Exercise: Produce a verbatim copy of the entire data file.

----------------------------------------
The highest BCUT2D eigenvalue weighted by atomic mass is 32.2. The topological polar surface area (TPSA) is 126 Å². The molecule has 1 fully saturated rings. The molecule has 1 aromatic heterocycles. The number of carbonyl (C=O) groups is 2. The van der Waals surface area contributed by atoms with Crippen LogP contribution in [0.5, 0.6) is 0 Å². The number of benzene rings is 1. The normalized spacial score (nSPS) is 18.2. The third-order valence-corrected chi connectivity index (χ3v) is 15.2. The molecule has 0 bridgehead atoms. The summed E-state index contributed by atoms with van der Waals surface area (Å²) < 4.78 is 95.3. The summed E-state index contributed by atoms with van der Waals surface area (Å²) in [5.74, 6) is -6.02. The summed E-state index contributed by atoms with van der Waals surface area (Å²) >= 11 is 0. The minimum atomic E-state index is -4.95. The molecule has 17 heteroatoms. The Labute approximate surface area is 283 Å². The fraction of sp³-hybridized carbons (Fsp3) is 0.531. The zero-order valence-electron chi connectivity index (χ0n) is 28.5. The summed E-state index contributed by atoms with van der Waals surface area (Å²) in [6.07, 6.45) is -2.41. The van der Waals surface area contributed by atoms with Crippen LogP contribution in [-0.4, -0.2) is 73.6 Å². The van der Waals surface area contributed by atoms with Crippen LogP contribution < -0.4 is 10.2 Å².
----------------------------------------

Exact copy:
The highest BCUT2D eigenvalue weighted by atomic mass is 32.2. The topological polar surface area (TPSA) is 126 Å². The molecule has 1 fully saturated rings. The molecule has 1 aromatic heterocycles. The number of carbonyl (C=O) groups is 2. The van der Waals surface area contributed by atoms with Crippen LogP contribution in [0.5, 0.6) is 0 Å². The number of benzene rings is 1. The normalized spacial score (nSPS) is 18.2. The third-order valence-corrected chi connectivity index (χ3v) is 15.2. The molecule has 0 bridgehead atoms. The summed E-state index contributed by atoms with van der Waals surface area (Å²) < 4.78 is 95.3. The summed E-state index contributed by atoms with van der Waals surface area (Å²) in [5.74, 6) is -6.02. The summed E-state index contributed by atoms with van der Waals surface area (Å²) >= 11 is 0. The minimum atomic E-state index is -4.95. The molecule has 17 heteroatoms. The Labute approximate surface area is 283 Å². The fraction of sp³-hybridized carbons (Fsp3) is 0.531. The zero-order valence-electron chi connectivity index (χ0n) is 28.5. The summed E-state index contributed by atoms with van der Waals surface area (Å²) in [6.07, 6.45) is -2.41. The van der Waals surface area contributed by atoms with Crippen LogP contribution in [-0.4, -0.2) is 73.6 Å². The van der Waals surface area contributed by atoms with Crippen LogP contribution < -0.4 is 10.2 Å².